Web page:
- Reckless driving
- Vehicle defects (un-roadworthy vehicles)
- Pedestrian negligence
- Driving while distracted
The abuse of alcohol by both drivers and pedestrians is, unfortunately, still a problem and a contributing factor to fatalities on the roads. Speeding when not entirely necessary, especially in undesirable weather conditions, is another leading cause of carnage on the roads. The combination of dangerous and inconsiderate driving habits are additional contributors to the rise in fatalities during the festive season, making it a hot topic which needs to be considered amongst road users.
The fatigue level of drivers and vehicle defects were also identified as potential culprits that played a role in bloodshed on the roads. In turn, road users with un-roadworthy vehicles are beseeched to ensure that their vehicles go in for servicing, so as to identify any vehicle issues that need to be remedied accordingly before leaving on their travels. Pedestrians need to be cautious during this time as well, as they are particularly at risk. Whether it’s due to their own negligence or not, more than 40 percent of fatalities on the road are suffered by these pedestrians. Distracted driving is another problem area which we are all guilty of. Practicing caution when driving is of utmost importance and being alert on the roads plays a significant part in preventing the likelihood of accidents on the road.
Despite the many campaigns to advocate and reinforce the importance of taking the necessary safety precautions when driving, drivers do not appear to understand the need to practice safety techniques. There are a vast number of SA motorists that are still not cooperating with traffic officials, creating a dangerous and competitive atmosphere of ‘every man for himself’.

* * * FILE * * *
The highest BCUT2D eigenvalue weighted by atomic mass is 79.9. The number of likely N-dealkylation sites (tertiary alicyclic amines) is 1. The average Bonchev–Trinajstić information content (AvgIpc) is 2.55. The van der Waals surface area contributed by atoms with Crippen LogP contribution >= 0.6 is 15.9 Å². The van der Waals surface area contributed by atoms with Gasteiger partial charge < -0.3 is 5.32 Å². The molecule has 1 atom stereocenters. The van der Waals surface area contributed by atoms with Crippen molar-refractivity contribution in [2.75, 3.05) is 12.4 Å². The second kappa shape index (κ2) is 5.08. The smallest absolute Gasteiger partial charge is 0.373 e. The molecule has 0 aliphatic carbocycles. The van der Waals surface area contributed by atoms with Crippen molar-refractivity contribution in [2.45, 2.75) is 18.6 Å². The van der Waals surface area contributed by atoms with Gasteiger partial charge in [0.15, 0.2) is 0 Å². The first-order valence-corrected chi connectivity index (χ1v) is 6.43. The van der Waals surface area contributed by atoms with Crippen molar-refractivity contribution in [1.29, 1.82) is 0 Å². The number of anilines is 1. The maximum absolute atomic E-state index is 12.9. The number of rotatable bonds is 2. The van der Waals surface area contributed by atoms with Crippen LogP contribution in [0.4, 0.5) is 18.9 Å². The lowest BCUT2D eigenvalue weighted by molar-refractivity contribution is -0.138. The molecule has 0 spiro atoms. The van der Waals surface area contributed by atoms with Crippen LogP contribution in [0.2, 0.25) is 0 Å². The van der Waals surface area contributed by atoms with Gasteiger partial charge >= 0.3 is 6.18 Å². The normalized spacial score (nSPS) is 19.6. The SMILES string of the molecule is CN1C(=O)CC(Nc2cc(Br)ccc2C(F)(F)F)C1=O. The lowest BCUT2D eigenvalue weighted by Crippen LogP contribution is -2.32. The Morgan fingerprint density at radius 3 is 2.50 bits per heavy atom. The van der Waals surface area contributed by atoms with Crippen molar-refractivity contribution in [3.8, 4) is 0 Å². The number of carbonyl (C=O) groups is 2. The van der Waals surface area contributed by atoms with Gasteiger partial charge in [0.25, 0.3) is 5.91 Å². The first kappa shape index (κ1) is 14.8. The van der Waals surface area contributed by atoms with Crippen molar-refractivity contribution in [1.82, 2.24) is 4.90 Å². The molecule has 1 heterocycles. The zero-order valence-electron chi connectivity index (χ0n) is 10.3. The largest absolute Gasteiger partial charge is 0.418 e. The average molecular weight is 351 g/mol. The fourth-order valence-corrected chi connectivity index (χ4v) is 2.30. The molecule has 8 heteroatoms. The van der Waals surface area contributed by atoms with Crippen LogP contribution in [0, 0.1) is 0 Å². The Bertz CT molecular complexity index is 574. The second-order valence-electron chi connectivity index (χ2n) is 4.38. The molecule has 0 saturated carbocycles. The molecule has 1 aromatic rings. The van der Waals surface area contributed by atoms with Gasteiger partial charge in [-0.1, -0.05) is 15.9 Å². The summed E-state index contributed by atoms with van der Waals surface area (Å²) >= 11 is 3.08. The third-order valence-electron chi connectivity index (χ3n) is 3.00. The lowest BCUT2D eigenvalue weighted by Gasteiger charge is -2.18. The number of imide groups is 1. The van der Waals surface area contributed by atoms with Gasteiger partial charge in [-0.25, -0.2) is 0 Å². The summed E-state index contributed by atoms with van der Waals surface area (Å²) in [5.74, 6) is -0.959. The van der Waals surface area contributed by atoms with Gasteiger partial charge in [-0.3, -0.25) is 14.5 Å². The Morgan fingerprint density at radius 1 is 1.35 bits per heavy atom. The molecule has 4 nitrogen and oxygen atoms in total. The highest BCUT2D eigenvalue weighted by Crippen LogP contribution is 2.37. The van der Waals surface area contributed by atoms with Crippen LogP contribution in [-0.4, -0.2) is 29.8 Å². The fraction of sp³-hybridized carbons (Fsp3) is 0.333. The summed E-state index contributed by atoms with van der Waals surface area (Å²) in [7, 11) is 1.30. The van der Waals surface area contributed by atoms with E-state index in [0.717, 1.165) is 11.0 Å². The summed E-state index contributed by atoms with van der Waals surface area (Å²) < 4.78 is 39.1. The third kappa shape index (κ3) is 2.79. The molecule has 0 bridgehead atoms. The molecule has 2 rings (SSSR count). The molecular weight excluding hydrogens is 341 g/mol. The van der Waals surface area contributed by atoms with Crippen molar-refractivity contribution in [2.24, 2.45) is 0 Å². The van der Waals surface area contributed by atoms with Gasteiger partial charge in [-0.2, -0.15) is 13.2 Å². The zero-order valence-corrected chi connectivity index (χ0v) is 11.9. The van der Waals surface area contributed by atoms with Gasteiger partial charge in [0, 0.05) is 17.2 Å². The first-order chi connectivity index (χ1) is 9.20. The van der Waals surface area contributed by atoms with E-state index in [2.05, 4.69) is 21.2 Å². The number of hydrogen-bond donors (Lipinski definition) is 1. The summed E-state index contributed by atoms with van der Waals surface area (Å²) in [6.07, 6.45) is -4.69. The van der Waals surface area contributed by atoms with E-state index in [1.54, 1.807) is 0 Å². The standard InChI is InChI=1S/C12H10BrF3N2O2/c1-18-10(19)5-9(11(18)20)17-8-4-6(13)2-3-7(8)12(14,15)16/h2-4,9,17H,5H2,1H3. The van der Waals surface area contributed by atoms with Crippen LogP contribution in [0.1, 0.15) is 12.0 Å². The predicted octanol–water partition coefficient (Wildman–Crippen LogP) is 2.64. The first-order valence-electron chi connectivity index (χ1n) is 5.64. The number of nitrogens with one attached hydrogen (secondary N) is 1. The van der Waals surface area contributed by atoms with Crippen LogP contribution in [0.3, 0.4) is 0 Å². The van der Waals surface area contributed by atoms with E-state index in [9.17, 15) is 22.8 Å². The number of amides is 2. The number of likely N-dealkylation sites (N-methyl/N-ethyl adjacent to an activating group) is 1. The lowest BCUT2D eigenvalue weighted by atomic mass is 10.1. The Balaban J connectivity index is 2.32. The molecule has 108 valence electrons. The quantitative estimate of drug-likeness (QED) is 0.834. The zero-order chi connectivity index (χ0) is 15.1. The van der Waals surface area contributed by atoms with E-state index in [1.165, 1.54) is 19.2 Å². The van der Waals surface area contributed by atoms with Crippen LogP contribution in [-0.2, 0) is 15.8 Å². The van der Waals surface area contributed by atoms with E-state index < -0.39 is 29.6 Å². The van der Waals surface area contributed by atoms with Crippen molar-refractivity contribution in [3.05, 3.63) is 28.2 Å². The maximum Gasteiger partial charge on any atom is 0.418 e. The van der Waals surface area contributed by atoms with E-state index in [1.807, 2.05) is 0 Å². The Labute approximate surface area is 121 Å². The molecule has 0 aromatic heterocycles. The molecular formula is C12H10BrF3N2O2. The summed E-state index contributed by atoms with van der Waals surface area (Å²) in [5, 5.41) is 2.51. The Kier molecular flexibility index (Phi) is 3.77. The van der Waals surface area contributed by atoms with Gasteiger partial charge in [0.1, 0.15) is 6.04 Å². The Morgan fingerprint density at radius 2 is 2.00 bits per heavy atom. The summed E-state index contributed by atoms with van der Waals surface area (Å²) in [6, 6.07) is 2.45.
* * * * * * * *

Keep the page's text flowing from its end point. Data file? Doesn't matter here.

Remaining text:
It appears that the Department of Transport may need to explore new methods of enforcing their mandate that motorists wear their safety belts. A large percentage of motorists are still taking to the road while failing to wear their safety belts. Non-compliance with this rule has been identified as a leading cause of fatalities on the roads, and adhering to this regulation needs to be impressed upon motorists.
Besides simply being cautious when driving, especially on national arterial roads, there are a number of additional factors to be considered when pulling out of the garage that may not always be factored in. Following news and traffic reports stands to be substantially beneficial as this will arm you with the necessary information to avoid trouble spots. Tuning into your favourite radio station can also aid the process of avoiding sitting in traffic, with regular news and traffic reports. This could save you a bit of time and enable you to alter your travel route accordingly.
We hope that we have given you some food for thought and that, fellow drivers and road users will take to heart that bloodshed on the road can be minimized if we all do our bit. Lives are at stake and if you don’t care for the safety of others think of the people that love, care for and depend on you. No matter how adept you may be as a driver it’s essential to remember that there will be hundreds of other people on the roads who may not be as confident. Speeding and being generally inattentive to others could lead you to make an error which could cost you far more than you’re willing to pay. Stay safe this festive season and be kind to one another out there.